OSLO, April 2 (Xinhua) -- Norwegian scientists are working on a ground-breaking artificial intelligence (AI) project on automatic control of hydroelectric power plants, Norway's leading newspaper Aftenposten reported Sunday.
"The major challenge is to produce power when there is high price to release water until there is a danger of flooding," said Ole-Christoffer Granmo, professor and director of the Centre for Artificial Intelligence Research (CAIR) at the University of Agder, which works on the computer program that will control water levels in hydroelectric plants.
"When the computer program which we develop gets an overview of weather data, prognosis, weather forecasts and water level in real time, it will be able to control ponds at the power plant without any human intervention," Granmo said.
If the scientists achieve their goal, they will be first in the world with an artificial intelligence that controls the hydropower plants, Aftenposten wrote.
According to the newspaper, students at the Norwegian University of Science and Technology (NTNU) in Trondheim are also working on two ground-breaking artificial intelligence projects -- on monitoring of electrical grids without intervention of people and automatic navigation of submarines.
The project on electrical grids aims to replace humans with AI to detect errors occurring in the grids by analyzing images taken from the air.
"By automatically analyzing of the pictures, you will get the same results every time, while different people will make different assessments. It can be compared with the various Norwegian teachers taking the same Norwegian language style in a different way. The result is that machines alone can detect errors in the grid much faster and more accurate than today," said Per Magnus Veierland, a master's student at the NTNU who's working on the project.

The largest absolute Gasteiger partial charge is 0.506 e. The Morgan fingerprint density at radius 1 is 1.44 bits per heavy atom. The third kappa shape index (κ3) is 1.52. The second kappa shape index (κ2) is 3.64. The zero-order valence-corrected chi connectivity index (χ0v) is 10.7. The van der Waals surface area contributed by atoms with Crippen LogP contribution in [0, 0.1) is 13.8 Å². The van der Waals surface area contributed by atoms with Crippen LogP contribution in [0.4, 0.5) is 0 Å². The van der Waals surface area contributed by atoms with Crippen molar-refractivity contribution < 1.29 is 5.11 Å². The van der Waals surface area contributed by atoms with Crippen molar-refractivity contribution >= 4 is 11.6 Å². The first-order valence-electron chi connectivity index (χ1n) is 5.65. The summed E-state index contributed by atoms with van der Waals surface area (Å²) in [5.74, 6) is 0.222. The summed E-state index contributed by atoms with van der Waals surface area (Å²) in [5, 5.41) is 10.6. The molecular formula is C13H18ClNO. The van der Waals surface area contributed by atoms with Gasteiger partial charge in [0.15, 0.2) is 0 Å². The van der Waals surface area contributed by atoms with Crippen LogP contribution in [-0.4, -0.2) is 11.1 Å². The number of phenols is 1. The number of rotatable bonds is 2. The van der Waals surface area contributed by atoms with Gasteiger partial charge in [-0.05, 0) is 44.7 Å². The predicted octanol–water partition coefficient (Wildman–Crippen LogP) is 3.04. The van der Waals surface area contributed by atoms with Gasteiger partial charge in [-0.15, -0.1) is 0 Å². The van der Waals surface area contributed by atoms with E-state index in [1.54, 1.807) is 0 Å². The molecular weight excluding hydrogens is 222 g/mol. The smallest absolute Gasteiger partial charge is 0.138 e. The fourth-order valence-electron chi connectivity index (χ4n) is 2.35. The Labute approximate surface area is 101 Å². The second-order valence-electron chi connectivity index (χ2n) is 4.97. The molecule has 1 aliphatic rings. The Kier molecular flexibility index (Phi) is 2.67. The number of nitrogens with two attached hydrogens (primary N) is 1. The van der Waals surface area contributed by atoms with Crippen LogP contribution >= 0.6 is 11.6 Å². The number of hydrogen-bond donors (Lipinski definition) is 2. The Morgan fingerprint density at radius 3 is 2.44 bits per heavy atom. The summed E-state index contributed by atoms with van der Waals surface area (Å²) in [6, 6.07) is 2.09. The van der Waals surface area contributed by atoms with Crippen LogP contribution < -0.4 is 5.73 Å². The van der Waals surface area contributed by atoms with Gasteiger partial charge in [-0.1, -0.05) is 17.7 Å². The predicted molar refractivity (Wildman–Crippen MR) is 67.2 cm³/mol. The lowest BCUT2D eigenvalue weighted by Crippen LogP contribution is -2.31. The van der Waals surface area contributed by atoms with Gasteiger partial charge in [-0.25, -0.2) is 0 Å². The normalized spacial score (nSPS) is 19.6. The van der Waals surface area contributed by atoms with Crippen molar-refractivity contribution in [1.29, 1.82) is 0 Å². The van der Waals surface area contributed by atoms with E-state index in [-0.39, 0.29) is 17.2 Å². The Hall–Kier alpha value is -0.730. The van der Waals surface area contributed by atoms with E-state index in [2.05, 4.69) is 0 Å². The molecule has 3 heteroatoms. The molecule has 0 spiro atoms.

Veierland's fellow student, Hakon Gimse, has been working at the NTNU on artificial intelligence that can be used in submarine navigation.
A submarine must always have an overview of other vessels in the vicinity in order to avoid collision. Today this is done manually by a sonar operator aboard the submarine, listening to the sounds of the vessels around.
"The task is difficult even for a trained operator, because there is often a lot of noise in the water from whales, fish and other vessels," Gimse said.
He has developed a system based on several types of deep neural networks that are able to learn this task.
"I have done it by showing the network several thousand examples of how different vessel sounds, to form a general understanding of how a type of vessel should sound like. The result is a program that can be used to listen in all directions simultaneously and estimate which vessels surround the submarine in a both faster and more accurate way than humans are capable of," Gimse said.
He has developed a prototype, which can also be used in other contexts, for example, to say something about what kind of vessels are going in and out of a harbour area.